“Broadband” is a horizon that keeps receding. Microprocessors, computer buses, local area networks, and Web connections all run much faster today than they did five years ago. There is no reason to expect that our pursuit of higher speed in the processing and delivery of bits will ever end. Modem speeds on ordinary dial-up phone lines increased more than a hundred-fold over the last two decades. Broadcasting bandwidth progressed from radio to analog television to cable and digital satellite; the new digital television standard provides effective transmission speeds (with compression) of almost 20 megabits-per-second (Mbps). Speeds of 10 Mbps used to be quite adequate for office LANs, but 100 Mbps is now commonplace. Intel CEO Craig Barrett has remarked that “broadband” only “get[s] exciting when you get to 5 megabits per second or even 100 mbps.” By the time those connection speeds become widely available, however, they will no longer be exciting. New applications will inevitably emerge to push the threshold of excitement out further still. Demand for broadband isn’t uniform across users, either. Businesses, universities, schools, and residences have different needs. Some require full two-way capabilities, others require mobility, others need far more bandwidth in one direction than in the other. Sound policy must start with a clear understanding of how dynamic and varied broadband markets really are. Demand for broadband connectivity, and the technologies that supply it, evolve quickly and continuously. Connection speeds and the aggregate bit-miles of deployed capacity will continue to double and redouble every few years, indefinitely into the future. New applications will spur new demand for bandwidth, and new bandwidth will attract new applications. Most of the applications that will generate data traffic five years hence aren’t running today, at least not in any way comparable to what they will become. Most of today’s users aren’t yet using broadband for what they’ll be using it for in five years. Most of today’s broadband infrastructure, both wired and wireless, will have to be upgraded again and again to meet the continuous rise in demand. In such circumstances, policies must be shaped to promote dynamic and adaptable competition, nothing more or less. Whether by design or otherwise, regulations that favor some providers or technologies over others will do far more harm than good. So will fixed “universal service” targets, or sweeping plans to subsidize or “jump start” broadband service, because there is no start or finish to the broadband enterprise. At their least harmful, such policies will simply be overtaken by the market before bureaucracies can be set up to implement them. At worst – as is in fact happening today – such policies will impede investment, stifle innovation and penalize creative effort industry-wide. The broadband market does not need more help from Washington. It needs considerably less. Competition Cable modem service is currently available to between two-thirds and three-quarters of U.S. households; DSL service is available to between half and two-thirds. Approximately one-third of all U.S. households have access to both cable modem and DSL service. Approximately 20 percent of online households are broadband subscribers. Cable and DSL providers are now adding five million new broadband connections a year – an annual growth rate of nearly 50 percent. One way to look at these numbers is complacently: the infrastructure is basically there now; the demand hasn’t yet caught up; and the customers will come when the online games, music, and videos arrive to drive demand for broadband connections. But this is quite the wrong way to look at things. Sound policy must promote a dynamic competitive process – one that will keep pushing the boundaries for decades to come. Most cable networks have been upgraded at great expense, but they still rely on shared bandwidth at the end of the line; they will have to be upgraded further, and then further still, as bandwidth requirements continue rise. Substantial parts of the legacy telephone network are now capable of providing DSL, but phone companies will have to make huge investments in remote terminals and fiber-optic glass to keep pace with cable, or to forge ahead of it – DSL can’t be provided at all over certain older loops, nor over loops that run further than 18,000 feet, nor can the bandwidth in ordinary copper loops be pushed much higher than where it’s at now. So telephone and cable companies alike will have to extend fiber deeper and deeper into the local exchange, until it finally reaches the home. Comparable levels of new investment will be required to develop broadband wireless networks. DBS companies have, in the last year, deployed a two-way high-speed Internet service capable of competing on equal footing with cable modems and DSL; other terrestrial and satellite technologies (MMDS, 3G, Digital SMR, 2 GHz MSS satellite systems, L-Band satellites, and Big LEO satellites) are also under development. The television set is now morphing into a personal computer, and the radio into a mobile digital receiver, both linked to high-speed digital wireless networks. DVDs, digital games like Microsoft’s Xbox, and high-end digital video recorders like TiVo and ReplayTV already feed their content into analog televisions; in due course, the transition to digital TV sets and digital broadcasting will propel a new constellation of high-speed digital terminals and connections into the average American home. When broadband wireless services do come of age, they are likely to expand very fast, just as satellite and wireless telephony did after their early years of incubation. Wireline services generally get rolled out incrementally, but wireless services tend to get turned on abruptly, to serve an entire geographic area. That wireless providers currently lag behind wireline providers in serving broadband customers reflects the none-to-all dynamic of wireless roll out, more than anything else. The broadband market, in short, ought to be experiencing the kind of leap-frog competition that has characterized competition in many other sectors of the high-tech industry. No one network provider should be securing an overwhelming market share; the fastest and most affordable option today should always face the risk being overtaken by a faster, cheaper, or better alternative. Wireline networks should compete on both raw speed and quality of service; wireless networks will offer mobility as well. Broadband content should be adding yet another important dimension to competition: the demand for the digital bandwidth depends on the supply of digital content, which should depend, in turn, on how successfully broadband suppliers package, promote, and protect the content that their networks distribute. All of this should be happening, but much of it isn’t. A legacy of botched regulation is largely to blame. Regulation The regulation of broadband has been split into two separate and unequal parts. One regime promotes a get-it-built objective: it is deregulatory, it leaves planning, investment, price, and profit with the cable and wireless companies that deploy real facilities, and it is working – the facilities are indeed getting built. The other regime requires phone company competitors who do build networks to unbundle and interconnect, at cut-rate prices prescribed by regulators, with free-riders who don’t. This share-it-cheap regulation is intensely intrusive, it empowers the FCC and state commissions to control planning, investment, price, and profit, and if it has forced sharing, it has done so at the expense of investment and innovation. To its credit, the FCC has recently begun to take the steps necessary to classify both cable modem and DSL as “information services” under Title I of the Communications Act. The logical culmination of that process, if the Commission sees it through, will be complete deregulation of both services, with no further unbundling, interconnection, or wholesale price regulation imposed on either service, by either federal or state regulators. To get to that point, however, the Commission must completely eliminate all sharing obligations in new, mixed-use facilities, that are deployed to provide broadband service but that can be used, as well, to provide traditional voice service. The continued regulation of legacy voice services cannot be permitted to continue depressing investment in the new facilities required for high-speed data. Until the Commission finishes its job – if it finishes it – phone companies must continue to “unbundle” the wireline spectrum they use to provide broadband; cable companies don’t. Phone companies must permit their broadband competitors to “collocate” equipment in telephone company premises to make it easier to use that “unbundled” broadband capacity; cable companies don’t. Phone companies still remain largely locked-out of the multi-billion dollar market for Internet backbone service; cable companies aren’t. Phone companies must offer their retail broadband transmission services to competitors at a federally mandated discount; cable companies have no such obligation. Phone companies have to pay into universal service funds when they provide broadband access; cable companies don’t. The unbundling mandates of the 1996 Telecom Act should never have been extended to broadband services at all; Congress created those mandates to open up competition in the legacy voice markets, which incumbent phone companies had long dominated, not in broadband markets, which were traditionally dominated by analog cable. Almost four years ago, the Supreme Court made clear that – as Congress itself specified in the 1996 Act – unbundling is to be extended only to network elements that can’t be provided competitively. It is, of course, preposterous to maintain – as the FCC has in fact maintained for almost six years – that competition in broadband markets would be impaired absent access to the unbundled elements the phone company’s network, when the phone company itself is scrambling to catch up with the dominant provider of broadband service, the cable company. Costs A few years ago, one incumbent phone company concluded it would have to deploy new “remote terminals” and optical concentration devices (OCDs) to upgrade its broadband capabilities and extend them out to rural and other users located far from end offices. After the better part of a full year of painstaking discussion, regulators decided that the phone company would have to undertake various obligations for the “right” to complete this upgrade, including deployment of more capacious facilities to make sure there would be sufficient capacity to share with potential competitors. The phone company reluctantly complied with regulators’ demands, at a total cost of approximately $300 million dollars. Two years have since passed, but no competitor has arrived to lease any part of the new facilities. This kind of experience is not the exception, it is the rule. The current regulatory regime imposes massive uncertainty and delay on new investment. Sharing regulation assumes that the network is already in place, and focuses entirely on how to divvy up access. This form of regulation does not promote innovation or investment; it assumes that the innovation and investment have already happened, or are inevitable regardless of what regulators do. Sharing regulation operates entirely for the benefit of competitors that don’t build facilities, and its costs are shouldered by competitors that do. It is retrospective in that it kicks in only after facilities get built – but everyone knows that it will kick in, nobody knows on just what terms, and this uncertainty alone slows and depresses investment. In the worst circumstances, new investment doesn’t happen at all because would-be investors fear that the benefits of good investment are destined to be shared with competitors, while the costs of bad ones are shouldered by shareholders. That is exactly what has happened wherever the prices set for shared elements have been set ruinously low, as they now have been in many major markets. In an environment as dynamic as the market for broadband services, the forced sharing of innovation and new facilities has done little good even for the intended beneficiaries and their investors. Between 1998 and early 2000, more than twenty “data local exchange carriers” (DLECs) threw together business plans, raised large sums of money on the public market, and launched preposterously ambitious marketing campaigns. With an average of fewer than 300 employees each, and at a point when they were serving an average of fewer than 2,000 lines, nine DLECs completed successful IPOs. But as they and their customers soon learned, most of the new challenge and value in the broadband market lay in getting the broadband loop up and running, and that was especially difficult on copper wire that had been deployed, originally, only to carry voice. Counting on regulation to solve all their problems, the DLECs simply ignored the engineering and economic realities. When the Internet bubble burst, many of the DLECs burst with it. Up to a point, and in the short term, cable and wireless operators benefited from all this turmoil on the DSL side of the house; roughly two out of three residential broadband subscribers are now with cable. But the development of broadband as whole was seriously delayed, and that has harmed cable broadband as much as anyone. Some critical threshold size of broadband connectivity has to be reached to attract broadband content and software; the content and the software then propel further growth in broadband connectivity. In the early stages of the evolution of markets like these, competitors benefit much more from fast growth of the market as a whole, than they do from regulations that suppress competitive rivalry. Finally, the competition-suppressing regulation has certainly harmed consumers, equipment manufactures, and providers of broadband content. Robust competition between cable and DSL would have pushed up demand and pushed down prices; instead, however, unregulated cable has opened up a wide lead while phone companies have sunk deeper and deeper into the regulatory quagmire. In a true free-for-all, each major advance in one network will spur a comparable advance, and then some, in a rival’s. The one sure way to kill innovation and new investment is to regulate in ways that allow a single provider to become so dominant that it no longer has to worry seriously about being overtaken by anyone else. The delays in the synergistic development of broadband content are especially worrisome. As content providers have correctly recognized, broadband networks represent a huge new opportunity for distributing their products – and an equally huge threat if networks evolve in ways that facilitate theft. The potential downside has spawned many different proposals for mandatory new technology standards or legal liabilities for network providers. Standards and copyright laws do have important roles to play, but experience teaches that the best defense of intellectual property will be found in collaborative agreements hammered out privately between providers of content and conduit. The best way to protect the economic interests of content providers is to have different broadband service providers vie for the right to distribute the content. Cable already distributes significant amounts of digital content in ways that provide acceptable assurances against theft. Providers of broadband service know that content is what ultimately sells the broadband connection to the consumer. Robust competition among broadband providers is what will deliver the innovative technologies to protect – and thus attract – the valuable content. Policies Congress should urge – or direct – the FCC to complete the deregulation of broadband immediately. This means placing broadband service – in its entirety, including all underlying broadband transport components – under Title I of the Communications Act. Broadband Internet access service is an “information service,” not a “telecommunications service.” Wireline broadband service should not be regulated at all; wireless broadband service should be regulated only as needed for the normal allocation and assignment of underlying spectrum. Sharing obligations must be confined to legacy voice service, provided on legacy networks, and even then, must extend only to network elements that are competitively essential to new entrants. State and local authorities cannot be permitted to regulate broadband services in ways that undermine implementation of a uniform national broadband policy; patchwork regulation creates a serious impediment to the development of broadband services. Effective protection of content is essential to the long-term development of digital broadband networks, but it won’t come through technology prescriptions issued from Washington. The best long-term protection for providers of content lies in robust competition among providers of broadband connectivity.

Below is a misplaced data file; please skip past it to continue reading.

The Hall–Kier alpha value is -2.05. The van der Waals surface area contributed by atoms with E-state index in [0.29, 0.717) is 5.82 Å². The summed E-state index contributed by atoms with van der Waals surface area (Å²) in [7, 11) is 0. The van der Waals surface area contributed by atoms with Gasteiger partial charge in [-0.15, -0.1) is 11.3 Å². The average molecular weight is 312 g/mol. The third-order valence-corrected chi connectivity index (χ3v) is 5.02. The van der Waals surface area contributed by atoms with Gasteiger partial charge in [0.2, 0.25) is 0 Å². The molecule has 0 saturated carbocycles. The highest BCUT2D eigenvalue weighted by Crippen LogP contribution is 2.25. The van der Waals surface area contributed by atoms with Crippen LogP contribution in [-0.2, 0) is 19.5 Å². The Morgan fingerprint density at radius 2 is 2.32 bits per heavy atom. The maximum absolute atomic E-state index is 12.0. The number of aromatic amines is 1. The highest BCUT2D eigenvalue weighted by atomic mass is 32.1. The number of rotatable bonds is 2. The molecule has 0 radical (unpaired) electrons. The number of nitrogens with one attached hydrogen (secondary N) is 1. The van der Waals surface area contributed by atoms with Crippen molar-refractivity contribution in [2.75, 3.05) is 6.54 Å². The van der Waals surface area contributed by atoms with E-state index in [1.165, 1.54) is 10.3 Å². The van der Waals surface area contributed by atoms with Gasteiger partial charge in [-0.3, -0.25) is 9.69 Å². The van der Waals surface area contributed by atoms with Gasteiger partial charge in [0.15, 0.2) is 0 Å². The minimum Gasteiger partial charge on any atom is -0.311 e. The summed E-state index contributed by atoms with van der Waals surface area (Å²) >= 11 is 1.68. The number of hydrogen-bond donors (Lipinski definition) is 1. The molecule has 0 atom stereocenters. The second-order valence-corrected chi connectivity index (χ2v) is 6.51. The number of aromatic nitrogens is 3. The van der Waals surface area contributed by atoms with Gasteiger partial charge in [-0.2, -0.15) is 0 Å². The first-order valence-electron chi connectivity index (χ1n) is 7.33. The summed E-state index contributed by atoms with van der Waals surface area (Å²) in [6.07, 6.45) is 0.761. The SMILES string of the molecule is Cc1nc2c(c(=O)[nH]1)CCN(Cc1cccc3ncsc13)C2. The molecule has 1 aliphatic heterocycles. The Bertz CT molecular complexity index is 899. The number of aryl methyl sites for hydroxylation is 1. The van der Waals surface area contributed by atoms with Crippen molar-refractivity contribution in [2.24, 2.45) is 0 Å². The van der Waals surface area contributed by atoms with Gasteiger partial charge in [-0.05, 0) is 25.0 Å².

Mr. Craig Mundie